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One Word, Two Genders

Categorization and Agreement in Dutch Double Gender Nouns

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Chiara Semplicini

Dutch is a peculiar language in that certain nouns have more than one gender. This first academic study of double gender nouns (DGNs) in the Dutch language investigates this anomaly. First assigned a lexicological classification, the DGNs are then analysed contextually by means of a corpus study. DGNs are shown to be part of a generalized restructuring of Dutch gender as a whole. No longer a fringe phenomenon in the Dutch gender system, this study shows them to be catalysts in the transition towards a (more) semantic system, a process that is much more advanced than commonly assumed.
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Chapter 3: From the Original Formal System to the Mismatched System: The Evolution of Dutch Gender

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CHAPTER 3

From the Original Formal System to the Mismatched System: The Evolution of Dutch Gender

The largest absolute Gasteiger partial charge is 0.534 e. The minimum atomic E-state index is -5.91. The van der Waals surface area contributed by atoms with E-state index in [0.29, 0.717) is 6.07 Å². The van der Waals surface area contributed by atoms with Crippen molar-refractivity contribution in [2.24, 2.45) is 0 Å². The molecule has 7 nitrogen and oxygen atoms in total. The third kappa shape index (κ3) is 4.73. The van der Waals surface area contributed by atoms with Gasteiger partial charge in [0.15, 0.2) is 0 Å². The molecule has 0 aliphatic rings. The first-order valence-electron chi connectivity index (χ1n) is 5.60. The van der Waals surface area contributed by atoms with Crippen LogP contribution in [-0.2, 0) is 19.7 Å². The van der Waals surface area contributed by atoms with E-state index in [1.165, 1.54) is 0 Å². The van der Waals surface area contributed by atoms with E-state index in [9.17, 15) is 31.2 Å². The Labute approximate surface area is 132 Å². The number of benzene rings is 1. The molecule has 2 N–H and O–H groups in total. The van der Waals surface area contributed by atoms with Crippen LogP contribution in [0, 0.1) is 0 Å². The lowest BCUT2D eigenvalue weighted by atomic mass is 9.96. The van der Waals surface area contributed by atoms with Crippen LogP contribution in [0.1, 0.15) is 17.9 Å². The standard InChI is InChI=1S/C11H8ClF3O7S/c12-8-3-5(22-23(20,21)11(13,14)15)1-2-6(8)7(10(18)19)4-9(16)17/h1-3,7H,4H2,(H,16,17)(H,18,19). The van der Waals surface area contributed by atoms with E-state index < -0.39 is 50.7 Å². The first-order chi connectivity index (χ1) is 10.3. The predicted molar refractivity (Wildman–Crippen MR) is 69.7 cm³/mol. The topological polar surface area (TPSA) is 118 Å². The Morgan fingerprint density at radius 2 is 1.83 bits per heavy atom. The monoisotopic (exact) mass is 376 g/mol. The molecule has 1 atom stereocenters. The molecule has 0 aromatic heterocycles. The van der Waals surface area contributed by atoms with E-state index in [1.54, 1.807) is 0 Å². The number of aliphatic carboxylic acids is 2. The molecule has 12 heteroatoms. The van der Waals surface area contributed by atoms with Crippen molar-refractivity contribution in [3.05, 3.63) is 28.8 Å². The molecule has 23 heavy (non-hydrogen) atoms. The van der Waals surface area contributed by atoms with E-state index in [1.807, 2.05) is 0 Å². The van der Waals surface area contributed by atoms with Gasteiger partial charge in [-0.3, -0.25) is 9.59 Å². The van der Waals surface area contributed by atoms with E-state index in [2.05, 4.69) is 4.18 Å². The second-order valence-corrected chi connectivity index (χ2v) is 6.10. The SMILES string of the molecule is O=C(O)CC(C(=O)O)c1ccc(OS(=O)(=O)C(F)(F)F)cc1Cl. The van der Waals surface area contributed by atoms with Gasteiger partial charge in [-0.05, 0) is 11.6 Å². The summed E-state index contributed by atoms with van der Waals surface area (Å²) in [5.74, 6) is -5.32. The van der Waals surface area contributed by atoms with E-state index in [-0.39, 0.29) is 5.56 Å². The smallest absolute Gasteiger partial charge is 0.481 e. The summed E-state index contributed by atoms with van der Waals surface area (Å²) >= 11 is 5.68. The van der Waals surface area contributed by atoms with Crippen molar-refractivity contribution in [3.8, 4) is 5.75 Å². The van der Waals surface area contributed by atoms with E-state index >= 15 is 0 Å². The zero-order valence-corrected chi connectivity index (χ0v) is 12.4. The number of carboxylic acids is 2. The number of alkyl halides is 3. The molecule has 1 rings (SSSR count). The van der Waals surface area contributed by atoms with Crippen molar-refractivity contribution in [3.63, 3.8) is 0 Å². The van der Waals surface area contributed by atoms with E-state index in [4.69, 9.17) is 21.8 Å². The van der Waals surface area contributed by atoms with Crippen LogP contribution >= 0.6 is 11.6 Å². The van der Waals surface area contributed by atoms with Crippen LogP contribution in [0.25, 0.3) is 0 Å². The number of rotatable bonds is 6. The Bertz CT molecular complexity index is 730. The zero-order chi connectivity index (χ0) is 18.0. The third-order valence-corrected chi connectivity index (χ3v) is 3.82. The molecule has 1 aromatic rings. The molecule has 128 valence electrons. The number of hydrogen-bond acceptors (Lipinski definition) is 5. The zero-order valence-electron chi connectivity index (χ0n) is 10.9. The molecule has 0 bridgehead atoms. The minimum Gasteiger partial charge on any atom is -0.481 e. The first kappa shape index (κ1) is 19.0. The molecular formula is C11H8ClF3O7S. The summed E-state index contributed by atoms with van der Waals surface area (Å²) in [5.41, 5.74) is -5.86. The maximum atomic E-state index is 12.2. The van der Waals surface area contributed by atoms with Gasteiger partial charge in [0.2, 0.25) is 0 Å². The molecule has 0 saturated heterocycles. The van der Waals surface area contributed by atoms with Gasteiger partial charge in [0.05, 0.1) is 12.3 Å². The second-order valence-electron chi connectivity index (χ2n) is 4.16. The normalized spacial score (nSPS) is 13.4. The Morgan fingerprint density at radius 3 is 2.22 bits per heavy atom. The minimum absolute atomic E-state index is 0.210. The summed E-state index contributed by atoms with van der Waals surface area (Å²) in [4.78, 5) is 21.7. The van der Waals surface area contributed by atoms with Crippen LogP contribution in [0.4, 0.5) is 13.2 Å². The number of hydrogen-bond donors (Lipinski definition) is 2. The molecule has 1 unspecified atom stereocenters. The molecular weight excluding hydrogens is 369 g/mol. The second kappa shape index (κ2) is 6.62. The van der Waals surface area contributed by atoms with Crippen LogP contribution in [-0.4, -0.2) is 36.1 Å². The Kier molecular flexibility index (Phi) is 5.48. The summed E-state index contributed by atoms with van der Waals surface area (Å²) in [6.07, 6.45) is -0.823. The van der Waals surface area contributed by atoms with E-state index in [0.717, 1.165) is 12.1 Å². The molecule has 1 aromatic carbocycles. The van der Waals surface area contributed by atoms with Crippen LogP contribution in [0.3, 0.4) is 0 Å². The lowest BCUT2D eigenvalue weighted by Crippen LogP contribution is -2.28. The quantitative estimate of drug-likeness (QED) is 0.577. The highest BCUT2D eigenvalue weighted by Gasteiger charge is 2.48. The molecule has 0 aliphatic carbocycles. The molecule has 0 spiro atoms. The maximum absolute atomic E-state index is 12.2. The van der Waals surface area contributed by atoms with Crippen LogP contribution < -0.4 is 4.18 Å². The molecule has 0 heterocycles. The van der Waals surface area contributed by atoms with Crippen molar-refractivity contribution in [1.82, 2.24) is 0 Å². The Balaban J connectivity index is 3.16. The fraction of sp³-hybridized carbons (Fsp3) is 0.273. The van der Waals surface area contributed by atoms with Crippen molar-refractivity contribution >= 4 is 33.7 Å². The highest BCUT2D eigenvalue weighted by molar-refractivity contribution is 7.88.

Standard Dutch (Standaardnederlands or Algemeen Nederlands (AN)) is an Indo-European language belonging to the West Germanic branch, spoken as their mother tongue by some fourteen million speakers in The Netherlands and six million Flemish speakers living in Belgium.1 Like many other Indo-European languages, Dutch has gradually moved its nominal morphology from synthetic to chiefly analytic. In particular, contemporary Dutch has a mid-way position between its West-Germanic cognates, i.e. German and English. Despite being grammatically similar to German (especially regarding syntax and verb morphology) the Dutch case system has been simplified to a greater extent than German, but to a lesser extent than English. In the history of the language the original formal system of declensions and nominal categories – which disappeared in English but is conserved in German – has undergone a drastic reduction: the opacization of morphological markers which originally signaled case, gender and ← 103 | 104 → number led to the loss of the case system (today mostly limited to pronouns and a large number of set phrases),2 the reduction in plural allomorphy and the disappearance of the original tripartite gender distinction (cf. § 3.1). In contemporary Dutch, gender controllers and targets no longer inflect for case and the partial overlap between gender and declension has been lost. Moreover, gender has become covert in nouns, adjectival declension has been highly simplified, and the original Indo-European distinction between masculine, feminine...

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